You may find Kelsey Harrington on the third floor of University Hall at the Lilly Family School of Philanthropy, or you may find her at the Kelley School of Business.
Why? Harrington is the first undergraduate philanthropic studies major to also major in business. Odd combination? She found a way to learn about both of her passions and she hopes to turn that knowledge into her profession.
It started when she was younger.
“I was very active in extracurriculars in high school, especially Key Club and Student Council,” Harrington says. “For Key Club, I served as the lieutenant governor on the district board, which operates at the state level. I served on several committees and also helped plan the state convention.”
While Harrington learned about service to the community through Key Club, her first experience with business and philanthropy came from being in Student Council.
“We had a member of Student Council who had to go to the Mayo Clinic. We talked about what we could do to help, and decided on a Dance Marathon,” she says. “I was the student director and we wrote to companies asking them to donate and help out. In six weeks, we raised $24,000 with a school population of 300 in grades 7-12. I realized that ‘wow, there are people stepping up and making a difference.’ That was my first real introduction to corporate social responsibility (CSR).”
What Harrington didn’t realize was that she could study CSR through both a business angle and a philanthropy angle. She applied and was a direct admit to the Kelley School of Business at Indiana University Bloomington. While registering for freshman classes she chose a nonprofit management and leadership course, taught by a Lilly Family School of Philanthropy alumnus, as an elective.
“I loved the class so much. I spoke with him about it and he recommended that I transfer to IUPUI and major in both business and philanthropy,” Harrington says.
And that’s exactly what she did, although planning on graduating on time with three majors (she also added an international studies major) was not easy.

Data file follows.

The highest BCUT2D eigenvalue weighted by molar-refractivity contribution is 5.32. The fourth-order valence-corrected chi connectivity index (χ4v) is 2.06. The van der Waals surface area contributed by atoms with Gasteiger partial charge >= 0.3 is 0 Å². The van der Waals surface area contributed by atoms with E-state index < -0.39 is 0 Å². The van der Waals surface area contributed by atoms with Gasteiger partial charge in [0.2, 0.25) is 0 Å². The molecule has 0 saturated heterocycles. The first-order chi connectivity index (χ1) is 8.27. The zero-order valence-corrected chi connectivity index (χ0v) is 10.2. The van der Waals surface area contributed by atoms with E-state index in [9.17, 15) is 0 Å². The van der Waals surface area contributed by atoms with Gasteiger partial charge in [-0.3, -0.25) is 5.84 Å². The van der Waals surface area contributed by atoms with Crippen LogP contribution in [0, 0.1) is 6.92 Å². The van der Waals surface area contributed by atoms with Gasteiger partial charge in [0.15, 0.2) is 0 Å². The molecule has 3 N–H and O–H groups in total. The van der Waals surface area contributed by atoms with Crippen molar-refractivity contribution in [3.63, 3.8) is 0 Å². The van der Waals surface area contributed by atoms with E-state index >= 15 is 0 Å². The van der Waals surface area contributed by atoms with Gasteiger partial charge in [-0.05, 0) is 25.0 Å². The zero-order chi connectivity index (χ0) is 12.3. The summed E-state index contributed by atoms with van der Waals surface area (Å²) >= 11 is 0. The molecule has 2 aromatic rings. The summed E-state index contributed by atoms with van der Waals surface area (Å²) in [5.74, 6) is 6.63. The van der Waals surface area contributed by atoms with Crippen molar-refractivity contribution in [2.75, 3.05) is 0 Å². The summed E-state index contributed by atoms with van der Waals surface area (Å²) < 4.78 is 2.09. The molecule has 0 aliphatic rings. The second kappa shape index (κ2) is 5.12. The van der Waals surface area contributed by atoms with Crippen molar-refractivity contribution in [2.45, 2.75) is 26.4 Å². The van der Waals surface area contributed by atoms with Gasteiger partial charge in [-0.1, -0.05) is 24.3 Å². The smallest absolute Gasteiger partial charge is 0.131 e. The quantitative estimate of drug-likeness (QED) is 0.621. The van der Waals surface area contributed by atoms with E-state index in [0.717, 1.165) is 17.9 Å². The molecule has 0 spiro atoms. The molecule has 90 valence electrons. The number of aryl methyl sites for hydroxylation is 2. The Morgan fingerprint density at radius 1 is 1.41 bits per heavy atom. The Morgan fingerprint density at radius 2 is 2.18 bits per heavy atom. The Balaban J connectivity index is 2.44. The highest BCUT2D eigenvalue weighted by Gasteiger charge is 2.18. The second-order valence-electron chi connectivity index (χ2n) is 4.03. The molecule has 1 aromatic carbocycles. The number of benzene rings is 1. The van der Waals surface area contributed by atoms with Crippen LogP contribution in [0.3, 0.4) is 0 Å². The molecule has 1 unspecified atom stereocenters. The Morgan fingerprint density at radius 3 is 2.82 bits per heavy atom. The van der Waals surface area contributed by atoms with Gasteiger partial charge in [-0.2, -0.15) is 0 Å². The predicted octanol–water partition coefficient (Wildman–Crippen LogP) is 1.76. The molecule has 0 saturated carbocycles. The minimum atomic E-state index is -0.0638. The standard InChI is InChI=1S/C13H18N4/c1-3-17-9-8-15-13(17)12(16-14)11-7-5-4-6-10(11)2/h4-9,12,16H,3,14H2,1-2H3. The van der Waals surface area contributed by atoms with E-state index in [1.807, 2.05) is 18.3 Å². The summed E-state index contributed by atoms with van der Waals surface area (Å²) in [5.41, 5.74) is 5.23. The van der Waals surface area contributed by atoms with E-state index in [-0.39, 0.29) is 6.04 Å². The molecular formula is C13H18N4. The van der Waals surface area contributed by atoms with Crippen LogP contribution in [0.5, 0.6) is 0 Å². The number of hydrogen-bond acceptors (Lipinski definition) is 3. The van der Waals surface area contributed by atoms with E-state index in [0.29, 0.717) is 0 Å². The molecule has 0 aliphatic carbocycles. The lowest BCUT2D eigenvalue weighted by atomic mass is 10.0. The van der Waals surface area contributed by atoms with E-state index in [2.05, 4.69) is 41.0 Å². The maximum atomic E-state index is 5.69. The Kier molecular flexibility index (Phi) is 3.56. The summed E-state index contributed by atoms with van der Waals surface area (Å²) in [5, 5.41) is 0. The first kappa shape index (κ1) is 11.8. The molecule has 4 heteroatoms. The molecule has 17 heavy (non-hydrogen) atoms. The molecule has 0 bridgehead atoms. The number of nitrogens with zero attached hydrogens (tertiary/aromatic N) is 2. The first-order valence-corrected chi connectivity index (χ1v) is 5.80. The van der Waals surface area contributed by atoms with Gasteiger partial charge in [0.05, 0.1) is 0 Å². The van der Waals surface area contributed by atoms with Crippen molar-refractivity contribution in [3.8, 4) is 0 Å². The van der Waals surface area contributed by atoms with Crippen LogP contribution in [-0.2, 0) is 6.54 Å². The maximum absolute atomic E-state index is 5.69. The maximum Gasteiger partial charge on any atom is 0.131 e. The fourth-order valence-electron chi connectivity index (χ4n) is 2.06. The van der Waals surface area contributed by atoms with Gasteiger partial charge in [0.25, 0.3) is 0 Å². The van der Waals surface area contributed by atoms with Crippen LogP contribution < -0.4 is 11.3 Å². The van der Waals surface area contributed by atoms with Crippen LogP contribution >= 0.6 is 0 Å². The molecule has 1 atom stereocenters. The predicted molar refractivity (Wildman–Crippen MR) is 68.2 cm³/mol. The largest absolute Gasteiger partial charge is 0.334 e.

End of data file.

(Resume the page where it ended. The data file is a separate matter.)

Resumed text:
“I mapped out my college education to make sure that I could do it! Thankfully, I have great advisors who have helped me figure it all out,” she said.
Now, Harrington is deep into her majors and learning how to pull from one to inform the other.
“I piece them together. I always feel like the socially-minded business student and the business-minded philanthropy student, while acting as a connection to my classmates to the other topic,” she says. “The perspective I take on things tends to pull from one of the other majors.”
To tie her interests together, Harrington is interested in learning about and researching CSR.
“There’s a lot of controversy around CSR, which makes me evaluate it from both the business and philanthropy sides,” she says. “I’ve learned through my classes that no one sector can solve the world’s problems. It makes me question; why aren’t we working together more?
“I’ve also learned that where your greatest passion is and where the world’s deepest needs meet is your calling. So, I use that philosophy in my approach to CSR. As a company, what is your strength or where is the need for that strength? How can you fill a need in the best way? It’s all about being strategic and intentional about the help you give. I want to improve the concept of CSR. When it’s approached correctly, it can improve the lives of causes and bring aid to these causes in ways that matter. By improving it, organizations and communities benefit.”
Short-term, Harrington hopes to implement her knowledge and apply it in a spring break learning trip to Boston to learn about CSR in action with General Electric. Then, she plans to also use what she’s learned in an internship in corporate social investment in Cape Town, South Africa during the summer.
Long-term, she has big dreams for her future.
“Anything I want to do, I want to work with intention. I’d like to work for the UN on children and poverty-related issues,” she says. “Being at the school has really opened my eyes to those issues. I could also see myself teaching in the future, and teaching through a lens where business reflects philanthropy, or how philanthropy impacts business.”
For now though, Harrington remains determined to graduate on time with all three of her majors and encourages others interested in business and philanthropy to learn about it.
“If you’re interested in this marriage and want to improve CSR or other parts of business, then follow that passion. Apply the topic in a way that matters to you,” she says.
Harrington credits the Lilly Family School of Philanthropy and the Kelley School of Business for their support.
“It’s been really cool to have two schools that are so invested in their students. I feel listened to and supported by faculty and staff,” she says. “The support and reach from both schools expands far; there are always events with alumni connected to the community. That will only help my career and grow the impact I can have in my community. The schools provide guidance and opportunities for me to be the strongest leader I can be.
“Overall, I’m really passionate and excited about what business and philanthropy can do for others.”
Abby Rolland is the blog content coordinator for the Indiana University Lilly Family School of Philanthropy.